How can scientists better engage the public?

While scientists are among the most respected professionals in the public eye, it can be difficult for scientists to effectively explain their work and its implications to the average person. This difficulty leads to confusion among the public, and can overall worsen the image of scientists and the value of their work. Oftentimes concepts in scientific research are hard to understand even for people with a good science education, and nobody can blame the average person for lacking the knowledge needed to understand a lot of new scientific development.

   Most people find out about new scientific discoveries or developments from TV or internet news, meaning reporters have to try to summarize the discovery or development and its implications, even if the reporter does not fully understand the science. Reporters have a really difficult job already, and trying to interpret a complicated scientific development and make it understandable to a wide array of people is nearly impossible. An example of this difficulty can be seen in reporting on the recent UN report on climate change. While a few findings of this report were easily digested, the methodology and the implications of the report were hard to understand for most people without a climate science background. Even if someone wanted to research the report themselves, the report is daunting in its scope. The summary of the report alone is 32 pages long, and contains descriptions of some of the consequences of increased climate warming. Associated with these findings are confidence levels indicating how sure scientists are of each finding. These confidence ratings are meant to help policymakers decide what to prioritize, but can also be viewed by the public as an indication that the issue of climate change is not fully understood, or that the consequences may not be very serious. Scientists in rapidly developing fields like climate science or modern physics often cannot present their findings as absolute truth, as their findings will most likely be built upon and changed to reflect even newer developments after their research is published. The rapidly developing findings in these fields can be difficult to keep track of for reporters and therefore for the public, making science overall less engaging.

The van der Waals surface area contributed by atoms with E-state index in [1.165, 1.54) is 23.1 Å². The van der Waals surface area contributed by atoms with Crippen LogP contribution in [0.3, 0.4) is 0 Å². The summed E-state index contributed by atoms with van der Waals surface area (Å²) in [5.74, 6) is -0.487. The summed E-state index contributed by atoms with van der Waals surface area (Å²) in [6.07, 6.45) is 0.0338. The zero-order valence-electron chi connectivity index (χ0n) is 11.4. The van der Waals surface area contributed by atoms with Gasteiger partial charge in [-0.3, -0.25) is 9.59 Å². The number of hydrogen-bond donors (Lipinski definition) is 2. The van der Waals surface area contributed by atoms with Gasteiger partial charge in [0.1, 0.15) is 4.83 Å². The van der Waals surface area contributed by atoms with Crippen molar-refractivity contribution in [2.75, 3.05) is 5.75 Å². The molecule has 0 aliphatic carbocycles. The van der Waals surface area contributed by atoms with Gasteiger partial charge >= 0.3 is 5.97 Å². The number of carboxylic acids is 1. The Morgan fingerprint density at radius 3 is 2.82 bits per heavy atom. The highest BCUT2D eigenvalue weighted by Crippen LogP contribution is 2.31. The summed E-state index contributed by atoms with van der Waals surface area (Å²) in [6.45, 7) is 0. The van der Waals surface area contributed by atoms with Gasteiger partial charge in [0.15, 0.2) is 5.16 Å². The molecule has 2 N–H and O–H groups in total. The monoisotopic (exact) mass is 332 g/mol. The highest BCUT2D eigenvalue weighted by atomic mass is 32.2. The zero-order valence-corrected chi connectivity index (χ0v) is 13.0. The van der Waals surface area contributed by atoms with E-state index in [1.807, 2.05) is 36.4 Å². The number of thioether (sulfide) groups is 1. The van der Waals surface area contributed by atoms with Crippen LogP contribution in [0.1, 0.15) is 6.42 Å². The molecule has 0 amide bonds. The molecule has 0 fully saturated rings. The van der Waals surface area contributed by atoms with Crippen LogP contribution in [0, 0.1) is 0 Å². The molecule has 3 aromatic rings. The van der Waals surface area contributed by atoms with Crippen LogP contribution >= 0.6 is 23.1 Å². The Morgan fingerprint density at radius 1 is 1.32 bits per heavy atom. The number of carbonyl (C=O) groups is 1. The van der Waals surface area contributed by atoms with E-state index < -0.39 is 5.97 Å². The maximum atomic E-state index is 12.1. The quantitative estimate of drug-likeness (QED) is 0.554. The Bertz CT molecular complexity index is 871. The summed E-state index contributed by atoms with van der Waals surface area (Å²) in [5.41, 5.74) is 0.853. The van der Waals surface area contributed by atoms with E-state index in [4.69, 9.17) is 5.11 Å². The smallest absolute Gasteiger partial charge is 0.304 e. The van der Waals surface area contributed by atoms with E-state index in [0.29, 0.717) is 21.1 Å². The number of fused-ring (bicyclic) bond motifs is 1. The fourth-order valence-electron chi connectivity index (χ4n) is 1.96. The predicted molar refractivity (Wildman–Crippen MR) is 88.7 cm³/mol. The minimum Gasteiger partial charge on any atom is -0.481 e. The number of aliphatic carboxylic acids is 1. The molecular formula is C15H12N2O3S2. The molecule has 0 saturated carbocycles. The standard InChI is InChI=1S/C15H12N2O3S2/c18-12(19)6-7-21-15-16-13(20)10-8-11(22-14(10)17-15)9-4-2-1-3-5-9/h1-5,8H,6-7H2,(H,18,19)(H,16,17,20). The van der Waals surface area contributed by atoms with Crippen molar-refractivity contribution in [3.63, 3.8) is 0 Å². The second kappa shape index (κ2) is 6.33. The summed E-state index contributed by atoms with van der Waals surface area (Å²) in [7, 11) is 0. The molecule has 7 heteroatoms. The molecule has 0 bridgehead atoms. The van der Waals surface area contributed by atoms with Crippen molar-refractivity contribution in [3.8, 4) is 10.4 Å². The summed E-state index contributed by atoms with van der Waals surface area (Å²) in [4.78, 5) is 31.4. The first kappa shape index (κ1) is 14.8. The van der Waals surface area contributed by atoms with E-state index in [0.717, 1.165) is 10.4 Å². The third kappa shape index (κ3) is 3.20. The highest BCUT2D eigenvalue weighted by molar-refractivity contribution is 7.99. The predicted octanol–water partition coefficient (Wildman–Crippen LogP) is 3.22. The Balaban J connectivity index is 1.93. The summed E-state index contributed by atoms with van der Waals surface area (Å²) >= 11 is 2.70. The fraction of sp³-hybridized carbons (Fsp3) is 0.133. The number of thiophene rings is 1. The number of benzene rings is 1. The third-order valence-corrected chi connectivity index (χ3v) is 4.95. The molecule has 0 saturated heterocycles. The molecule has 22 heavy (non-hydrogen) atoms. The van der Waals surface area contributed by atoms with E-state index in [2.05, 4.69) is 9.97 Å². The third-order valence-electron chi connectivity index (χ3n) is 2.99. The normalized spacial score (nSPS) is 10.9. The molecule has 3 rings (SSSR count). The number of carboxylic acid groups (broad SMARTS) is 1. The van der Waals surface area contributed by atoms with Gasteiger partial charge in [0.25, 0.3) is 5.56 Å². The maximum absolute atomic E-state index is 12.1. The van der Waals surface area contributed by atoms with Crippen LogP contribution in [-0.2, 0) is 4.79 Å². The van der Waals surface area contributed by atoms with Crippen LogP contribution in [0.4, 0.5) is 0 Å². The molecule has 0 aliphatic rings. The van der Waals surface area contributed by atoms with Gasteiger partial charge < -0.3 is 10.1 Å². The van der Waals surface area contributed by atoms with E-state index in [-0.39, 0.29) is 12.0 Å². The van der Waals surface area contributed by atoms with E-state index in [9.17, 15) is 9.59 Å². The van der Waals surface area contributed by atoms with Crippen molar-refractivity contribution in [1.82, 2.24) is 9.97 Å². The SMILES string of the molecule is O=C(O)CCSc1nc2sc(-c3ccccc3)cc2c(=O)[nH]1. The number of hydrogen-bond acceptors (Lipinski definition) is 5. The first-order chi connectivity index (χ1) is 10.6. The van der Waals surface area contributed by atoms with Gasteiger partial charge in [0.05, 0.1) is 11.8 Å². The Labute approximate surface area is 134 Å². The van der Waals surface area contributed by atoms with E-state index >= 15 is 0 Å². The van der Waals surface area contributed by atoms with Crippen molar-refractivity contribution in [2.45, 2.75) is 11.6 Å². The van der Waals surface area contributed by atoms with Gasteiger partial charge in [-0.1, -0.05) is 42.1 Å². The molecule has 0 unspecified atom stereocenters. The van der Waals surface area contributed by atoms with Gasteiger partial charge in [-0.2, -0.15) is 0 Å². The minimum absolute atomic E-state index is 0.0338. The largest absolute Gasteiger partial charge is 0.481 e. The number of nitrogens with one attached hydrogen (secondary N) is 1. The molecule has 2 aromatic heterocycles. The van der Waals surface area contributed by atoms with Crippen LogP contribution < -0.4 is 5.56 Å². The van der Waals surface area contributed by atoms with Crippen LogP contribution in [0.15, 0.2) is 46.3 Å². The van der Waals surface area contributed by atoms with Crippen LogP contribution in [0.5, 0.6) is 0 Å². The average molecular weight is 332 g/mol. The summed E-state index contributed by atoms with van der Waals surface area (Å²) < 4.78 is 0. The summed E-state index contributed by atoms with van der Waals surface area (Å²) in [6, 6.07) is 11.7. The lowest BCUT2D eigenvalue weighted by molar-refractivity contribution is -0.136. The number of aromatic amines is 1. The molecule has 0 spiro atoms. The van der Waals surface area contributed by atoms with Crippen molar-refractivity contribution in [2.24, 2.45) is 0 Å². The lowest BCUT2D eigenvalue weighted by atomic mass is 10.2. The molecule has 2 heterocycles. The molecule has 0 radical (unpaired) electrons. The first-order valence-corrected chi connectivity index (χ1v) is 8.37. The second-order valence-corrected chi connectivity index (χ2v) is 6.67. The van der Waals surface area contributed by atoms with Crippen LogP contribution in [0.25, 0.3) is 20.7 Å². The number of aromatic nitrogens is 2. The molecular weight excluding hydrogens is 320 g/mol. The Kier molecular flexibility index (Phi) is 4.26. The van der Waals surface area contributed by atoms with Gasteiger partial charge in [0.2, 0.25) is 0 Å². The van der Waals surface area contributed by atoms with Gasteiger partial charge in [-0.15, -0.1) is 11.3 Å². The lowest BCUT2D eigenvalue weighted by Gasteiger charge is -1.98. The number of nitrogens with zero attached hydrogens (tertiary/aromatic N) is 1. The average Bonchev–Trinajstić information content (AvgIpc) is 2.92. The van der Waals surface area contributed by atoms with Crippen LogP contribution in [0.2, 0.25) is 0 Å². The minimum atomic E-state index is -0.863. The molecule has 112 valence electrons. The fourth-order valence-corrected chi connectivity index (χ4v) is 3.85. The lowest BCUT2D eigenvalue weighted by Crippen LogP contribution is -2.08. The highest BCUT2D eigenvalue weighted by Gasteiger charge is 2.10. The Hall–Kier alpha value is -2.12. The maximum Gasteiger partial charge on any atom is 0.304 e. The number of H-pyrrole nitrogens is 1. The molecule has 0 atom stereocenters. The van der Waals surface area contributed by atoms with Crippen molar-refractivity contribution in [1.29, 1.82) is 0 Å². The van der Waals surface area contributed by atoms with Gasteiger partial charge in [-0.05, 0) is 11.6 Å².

Adding to this difficulty, scientists are often not the greatest at appearing on TV and engaging the public in science issues. Bill Nye and Neil DeGrasse Tyson are two of the most famous scientists because they are the best at explaining science topics to the public, as anyone who went to either of their talks at Mines knows. However, even though they’re two of the best, both Nye and Tyson can sound condescending at times and can have difficulty winning over the public in debates. Being talked down to is something everyone hates, and the image given off by many scientists sometimes makes people feel this way. Science is the key to solving many of the world’s problems, but it relies on funding provided by taxpayers. Increasing the public’s enthusiasm about science will help science organizations get the funding they need, and will inspire many more people to pursue science careers. Effectively engaging the public in science is key to keeping development of our society going, and educating the public on science issues is a great step to help pique interest in scientific development.

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